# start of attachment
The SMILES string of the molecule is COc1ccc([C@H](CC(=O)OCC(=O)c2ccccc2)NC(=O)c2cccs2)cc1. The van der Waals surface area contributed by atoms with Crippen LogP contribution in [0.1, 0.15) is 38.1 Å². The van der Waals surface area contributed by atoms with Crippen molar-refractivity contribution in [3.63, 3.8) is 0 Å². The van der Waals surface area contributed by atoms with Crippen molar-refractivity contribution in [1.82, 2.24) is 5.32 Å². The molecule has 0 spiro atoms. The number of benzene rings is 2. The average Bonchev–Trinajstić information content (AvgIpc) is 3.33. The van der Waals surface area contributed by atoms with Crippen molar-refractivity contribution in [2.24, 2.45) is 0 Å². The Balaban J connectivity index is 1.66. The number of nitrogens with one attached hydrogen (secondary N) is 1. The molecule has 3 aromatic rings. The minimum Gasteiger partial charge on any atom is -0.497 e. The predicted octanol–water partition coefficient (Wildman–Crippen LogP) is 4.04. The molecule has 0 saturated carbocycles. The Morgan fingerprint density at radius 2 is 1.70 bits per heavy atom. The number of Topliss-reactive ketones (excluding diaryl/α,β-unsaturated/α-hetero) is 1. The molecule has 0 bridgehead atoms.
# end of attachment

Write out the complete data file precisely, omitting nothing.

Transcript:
The SMILES string of the molecule is COc1ccc([C@H](CC(=O)OCC(=O)c2ccccc2)NC(=O)c2cccs2)cc1. The van der Waals surface area contributed by atoms with Crippen LogP contribution in [0.1, 0.15) is 38.1 Å². The van der Waals surface area contributed by atoms with Crippen molar-refractivity contribution in [3.63, 3.8) is 0 Å². The van der Waals surface area contributed by atoms with Crippen molar-refractivity contribution in [1.82, 2.24) is 5.32 Å². The molecule has 0 spiro atoms. The number of benzene rings is 2. The average Bonchev–Trinajstić information content (AvgIpc) is 3.33. The van der Waals surface area contributed by atoms with Crippen molar-refractivity contribution in [2.24, 2.45) is 0 Å². The Balaban J connectivity index is 1.66. The number of nitrogens with one attached hydrogen (secondary N) is 1. The molecule has 3 aromatic rings. The minimum Gasteiger partial charge on any atom is -0.497 e. The predicted octanol–water partition coefficient (Wildman–Crippen LogP) is 4.04. The molecule has 0 saturated carbocycles. The Morgan fingerprint density at radius 2 is 1.70 bits per heavy atom. The number of Topliss-reactive ketones (excluding diaryl/α,β-unsaturated/α-hetero) is 1. The molecule has 0 bridgehead atoms.